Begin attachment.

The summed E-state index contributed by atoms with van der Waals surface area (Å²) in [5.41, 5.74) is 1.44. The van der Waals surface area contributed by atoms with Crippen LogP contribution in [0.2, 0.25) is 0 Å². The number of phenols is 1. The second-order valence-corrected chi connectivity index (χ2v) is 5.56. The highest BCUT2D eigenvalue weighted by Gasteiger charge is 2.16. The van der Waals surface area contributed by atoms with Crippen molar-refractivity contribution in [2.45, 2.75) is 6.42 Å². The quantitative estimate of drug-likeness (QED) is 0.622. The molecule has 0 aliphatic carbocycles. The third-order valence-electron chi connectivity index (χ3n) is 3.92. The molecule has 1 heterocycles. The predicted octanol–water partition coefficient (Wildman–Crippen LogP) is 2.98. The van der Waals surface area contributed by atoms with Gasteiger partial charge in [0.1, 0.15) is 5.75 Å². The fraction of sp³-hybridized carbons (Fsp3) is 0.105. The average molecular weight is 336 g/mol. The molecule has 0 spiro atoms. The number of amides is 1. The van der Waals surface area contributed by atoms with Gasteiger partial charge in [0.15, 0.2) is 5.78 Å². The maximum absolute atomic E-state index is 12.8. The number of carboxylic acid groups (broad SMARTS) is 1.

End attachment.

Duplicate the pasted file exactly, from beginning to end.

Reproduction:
The summed E-state index contributed by atoms with van der Waals surface area (Å²) in [5.41, 5.74) is 1.44. The van der Waals surface area contributed by atoms with Crippen LogP contribution in [0.2, 0.25) is 0 Å². The number of phenols is 1. The second-order valence-corrected chi connectivity index (χ2v) is 5.56. The highest BCUT2D eigenvalue weighted by Gasteiger charge is 2.16. The van der Waals surface area contributed by atoms with Crippen molar-refractivity contribution in [2.45, 2.75) is 6.42 Å². The quantitative estimate of drug-likeness (QED) is 0.622. The molecule has 0 aliphatic carbocycles. The third-order valence-electron chi connectivity index (χ3n) is 3.92. The molecule has 1 heterocycles. The predicted octanol–water partition coefficient (Wildman–Crippen LogP) is 2.98. The van der Waals surface area contributed by atoms with Gasteiger partial charge in [0.1, 0.15) is 5.75 Å². The fraction of sp³-hybridized carbons (Fsp3) is 0.105. The average molecular weight is 336 g/mol. The molecule has 0 spiro atoms. The number of amides is 1. The van der Waals surface area contributed by atoms with Gasteiger partial charge in [0.15, 0.2) is 5.78 Å². The maximum absolute atomic E-state index is 12.8. The number of carboxylic acid groups (broad SMARTS) is 1.